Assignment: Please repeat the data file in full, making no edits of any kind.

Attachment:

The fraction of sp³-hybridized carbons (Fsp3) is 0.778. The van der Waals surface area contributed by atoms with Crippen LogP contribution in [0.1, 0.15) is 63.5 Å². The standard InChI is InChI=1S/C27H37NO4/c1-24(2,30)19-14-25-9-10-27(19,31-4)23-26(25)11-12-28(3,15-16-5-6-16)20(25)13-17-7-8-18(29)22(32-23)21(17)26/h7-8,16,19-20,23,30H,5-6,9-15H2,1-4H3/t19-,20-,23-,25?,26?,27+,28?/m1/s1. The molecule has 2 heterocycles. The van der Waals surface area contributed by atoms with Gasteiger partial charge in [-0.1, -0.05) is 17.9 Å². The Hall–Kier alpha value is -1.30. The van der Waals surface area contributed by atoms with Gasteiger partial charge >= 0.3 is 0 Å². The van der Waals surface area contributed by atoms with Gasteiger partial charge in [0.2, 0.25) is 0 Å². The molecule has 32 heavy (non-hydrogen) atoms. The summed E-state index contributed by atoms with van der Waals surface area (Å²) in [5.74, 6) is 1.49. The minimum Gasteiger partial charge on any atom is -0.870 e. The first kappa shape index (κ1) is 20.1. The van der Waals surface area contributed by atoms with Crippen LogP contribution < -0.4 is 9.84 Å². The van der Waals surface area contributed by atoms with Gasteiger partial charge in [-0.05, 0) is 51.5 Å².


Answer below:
The fraction of sp³-hybridized carbons (Fsp3) is 0.778. The van der Waals surface area contributed by atoms with Crippen LogP contribution in [0.1, 0.15) is 63.5 Å². The standard InChI is InChI=1S/C27H37NO4/c1-24(2,30)19-14-25-9-10-27(19,31-4)23-26(25)11-12-28(3,15-16-5-6-16)20(25)13-17-7-8-18(29)22(32-23)21(17)26/h7-8,16,19-20,23,30H,5-6,9-15H2,1-4H3/t19-,20-,23-,25?,26?,27+,28?/m1/s1. The molecule has 2 heterocycles. The van der Waals surface area contributed by atoms with Gasteiger partial charge in [-0.1, -0.05) is 17.9 Å². The Hall–Kier alpha value is -1.30. The van der Waals surface area contributed by atoms with Gasteiger partial charge >= 0.3 is 0 Å². The van der Waals surface area contributed by atoms with Gasteiger partial charge in [0.2, 0.25) is 0 Å². The molecule has 32 heavy (non-hydrogen) atoms. The summed E-state index contributed by atoms with van der Waals surface area (Å²) in [5.74, 6) is 1.49. The minimum Gasteiger partial charge on any atom is -0.870 e. The first kappa shape index (κ1) is 20.1. The van der Waals surface area contributed by atoms with Crippen LogP contribution < -0.4 is 9.84 Å². The van der Waals surface area contributed by atoms with Gasteiger partial charge in [-0.05, 0) is 51.5 Å².